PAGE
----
The next photo shows a portion of a topographic map from 1950 (clicking on the photo will slightly enlarge it).  The old Razor Brook Trail is highlighted in yellow.  (This trail began at a point about 2.5 miles north of Bartlett and terminated at the Davis Path just a short distance northeast of Mt. Crawford.)
This adventure went very well.  I was able to complete the approximate 5 mile hike (at a leisurely pace) in less than 6 hours.  The bushwhack portion of my trek was predominately through open woods.  The descent off the east side of the Bemis Ridge was steep, but certainly manageable.  The roughest spot of the entire journey was the 0.2 mile segment between the 2,866 ft peak and the Davis Path.  In this short segment, there were a lot of blowdowns and thick conifers to push through.  It made for some very slow-going, but I've encountered conditions that were worse.

Other tidbits about this hike of possible interest are as follows.  Upon reaching Razor Brook, the water level was low, and it was easy to cross over to the east side to the location of the abandoned Razor Brook trail. Although the brook itself wasn't noteworthy, the reflection of the blue sky overhead produced an interesting bluish cast on the water.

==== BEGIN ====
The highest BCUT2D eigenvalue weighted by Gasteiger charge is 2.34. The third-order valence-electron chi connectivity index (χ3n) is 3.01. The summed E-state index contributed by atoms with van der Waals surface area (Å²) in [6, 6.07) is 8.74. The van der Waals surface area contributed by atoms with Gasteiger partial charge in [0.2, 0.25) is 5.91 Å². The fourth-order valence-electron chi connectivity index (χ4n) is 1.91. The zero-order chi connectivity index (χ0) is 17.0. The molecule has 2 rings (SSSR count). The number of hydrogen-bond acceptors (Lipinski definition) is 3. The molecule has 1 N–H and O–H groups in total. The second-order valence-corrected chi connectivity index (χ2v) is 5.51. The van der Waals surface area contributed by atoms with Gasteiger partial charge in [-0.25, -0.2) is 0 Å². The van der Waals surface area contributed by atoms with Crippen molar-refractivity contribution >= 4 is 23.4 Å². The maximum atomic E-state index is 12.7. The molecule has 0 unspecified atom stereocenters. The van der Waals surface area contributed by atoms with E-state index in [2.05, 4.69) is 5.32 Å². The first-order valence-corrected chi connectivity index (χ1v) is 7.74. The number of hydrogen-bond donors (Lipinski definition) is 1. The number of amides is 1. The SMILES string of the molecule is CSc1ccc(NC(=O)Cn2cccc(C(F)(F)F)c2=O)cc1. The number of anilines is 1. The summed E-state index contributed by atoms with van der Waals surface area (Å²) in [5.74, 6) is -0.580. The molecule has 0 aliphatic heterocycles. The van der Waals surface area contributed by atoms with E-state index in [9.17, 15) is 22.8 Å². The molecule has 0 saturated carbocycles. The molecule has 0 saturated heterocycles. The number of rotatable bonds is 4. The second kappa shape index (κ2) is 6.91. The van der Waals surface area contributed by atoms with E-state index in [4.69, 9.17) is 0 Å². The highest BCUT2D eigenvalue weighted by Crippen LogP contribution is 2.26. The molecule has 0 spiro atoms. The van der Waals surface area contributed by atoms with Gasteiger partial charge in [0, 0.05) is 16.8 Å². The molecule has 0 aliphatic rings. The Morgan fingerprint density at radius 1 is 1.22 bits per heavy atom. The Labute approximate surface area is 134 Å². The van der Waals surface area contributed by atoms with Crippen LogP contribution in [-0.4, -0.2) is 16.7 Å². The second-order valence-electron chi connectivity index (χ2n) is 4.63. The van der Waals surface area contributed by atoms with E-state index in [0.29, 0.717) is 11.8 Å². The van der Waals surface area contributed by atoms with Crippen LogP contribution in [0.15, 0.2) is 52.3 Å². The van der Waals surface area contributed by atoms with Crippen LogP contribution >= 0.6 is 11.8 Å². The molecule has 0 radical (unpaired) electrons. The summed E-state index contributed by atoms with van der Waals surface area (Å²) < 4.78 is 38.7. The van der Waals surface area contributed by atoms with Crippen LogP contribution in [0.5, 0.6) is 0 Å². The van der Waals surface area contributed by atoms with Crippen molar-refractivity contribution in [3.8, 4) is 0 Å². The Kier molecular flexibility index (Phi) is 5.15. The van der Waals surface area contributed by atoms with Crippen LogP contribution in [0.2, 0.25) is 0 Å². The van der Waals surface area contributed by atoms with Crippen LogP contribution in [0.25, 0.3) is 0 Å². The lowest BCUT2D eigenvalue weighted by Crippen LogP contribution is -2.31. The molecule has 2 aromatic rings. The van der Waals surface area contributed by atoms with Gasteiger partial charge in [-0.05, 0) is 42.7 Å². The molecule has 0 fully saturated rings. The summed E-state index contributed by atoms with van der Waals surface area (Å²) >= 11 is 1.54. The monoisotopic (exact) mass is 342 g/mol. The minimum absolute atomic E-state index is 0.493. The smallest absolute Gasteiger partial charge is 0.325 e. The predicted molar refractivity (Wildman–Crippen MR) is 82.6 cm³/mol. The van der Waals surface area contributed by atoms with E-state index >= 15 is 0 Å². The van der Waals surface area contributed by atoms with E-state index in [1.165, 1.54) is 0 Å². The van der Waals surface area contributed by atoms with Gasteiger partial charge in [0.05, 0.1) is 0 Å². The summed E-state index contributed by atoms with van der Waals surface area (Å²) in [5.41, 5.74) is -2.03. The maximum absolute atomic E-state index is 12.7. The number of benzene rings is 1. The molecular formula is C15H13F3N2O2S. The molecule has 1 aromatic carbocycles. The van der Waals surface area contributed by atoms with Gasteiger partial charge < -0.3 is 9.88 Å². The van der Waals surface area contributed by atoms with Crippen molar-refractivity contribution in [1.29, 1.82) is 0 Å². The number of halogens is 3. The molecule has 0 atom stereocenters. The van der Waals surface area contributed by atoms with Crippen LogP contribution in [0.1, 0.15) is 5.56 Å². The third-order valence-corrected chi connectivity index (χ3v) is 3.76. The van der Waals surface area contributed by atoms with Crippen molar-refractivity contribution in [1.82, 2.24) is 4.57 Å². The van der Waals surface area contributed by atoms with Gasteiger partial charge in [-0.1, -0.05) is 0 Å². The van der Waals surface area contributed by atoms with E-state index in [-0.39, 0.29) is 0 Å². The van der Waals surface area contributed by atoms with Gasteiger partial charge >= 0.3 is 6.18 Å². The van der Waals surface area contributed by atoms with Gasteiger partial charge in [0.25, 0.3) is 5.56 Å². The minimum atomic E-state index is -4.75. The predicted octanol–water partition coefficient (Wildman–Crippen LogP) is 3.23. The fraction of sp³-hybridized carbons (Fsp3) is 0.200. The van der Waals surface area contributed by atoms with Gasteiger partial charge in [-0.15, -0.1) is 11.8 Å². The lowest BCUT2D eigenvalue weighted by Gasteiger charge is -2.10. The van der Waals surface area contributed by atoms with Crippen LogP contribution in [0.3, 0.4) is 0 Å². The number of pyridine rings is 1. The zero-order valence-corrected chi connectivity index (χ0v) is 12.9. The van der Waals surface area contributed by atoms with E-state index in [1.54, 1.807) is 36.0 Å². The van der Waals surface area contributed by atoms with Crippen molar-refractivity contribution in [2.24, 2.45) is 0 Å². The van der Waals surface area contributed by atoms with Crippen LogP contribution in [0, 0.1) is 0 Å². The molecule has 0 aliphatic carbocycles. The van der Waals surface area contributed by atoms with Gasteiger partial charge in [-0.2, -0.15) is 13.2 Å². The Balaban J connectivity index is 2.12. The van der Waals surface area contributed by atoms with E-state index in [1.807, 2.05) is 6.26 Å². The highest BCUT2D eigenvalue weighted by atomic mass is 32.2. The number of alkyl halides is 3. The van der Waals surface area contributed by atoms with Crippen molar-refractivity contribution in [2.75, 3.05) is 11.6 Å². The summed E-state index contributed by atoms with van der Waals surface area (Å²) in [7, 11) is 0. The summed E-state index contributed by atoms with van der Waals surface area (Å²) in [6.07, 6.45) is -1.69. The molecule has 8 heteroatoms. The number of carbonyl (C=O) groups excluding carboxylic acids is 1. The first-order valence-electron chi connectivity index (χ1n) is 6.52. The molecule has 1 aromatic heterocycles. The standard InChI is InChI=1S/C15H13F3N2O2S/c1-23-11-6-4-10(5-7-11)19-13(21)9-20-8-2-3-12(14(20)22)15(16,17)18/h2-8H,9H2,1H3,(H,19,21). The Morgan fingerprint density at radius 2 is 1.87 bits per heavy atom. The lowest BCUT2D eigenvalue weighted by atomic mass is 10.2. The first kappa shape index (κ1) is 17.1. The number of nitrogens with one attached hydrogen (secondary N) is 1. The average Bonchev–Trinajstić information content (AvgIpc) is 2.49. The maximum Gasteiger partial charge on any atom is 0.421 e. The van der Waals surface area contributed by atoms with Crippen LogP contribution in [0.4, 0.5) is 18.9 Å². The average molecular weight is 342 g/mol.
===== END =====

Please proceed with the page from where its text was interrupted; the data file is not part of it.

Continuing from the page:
Regarding the abandoned Razor Brook Trail, it's likely that I was hiking on segments of it here and there.  However, I cannot say with absolute certainty that the corridors that I came across were indeed the old trail.  Perhaps they were merely animal trails of some sort.  And maybe I simply didn't look hard enough, but I didn't find any old blazes on trees, nor did I see any signs of axe blazes.  I wasn't disappointed with finding no confirmatory indicators of the old trail.  There were no preconceived notions as to what might be found.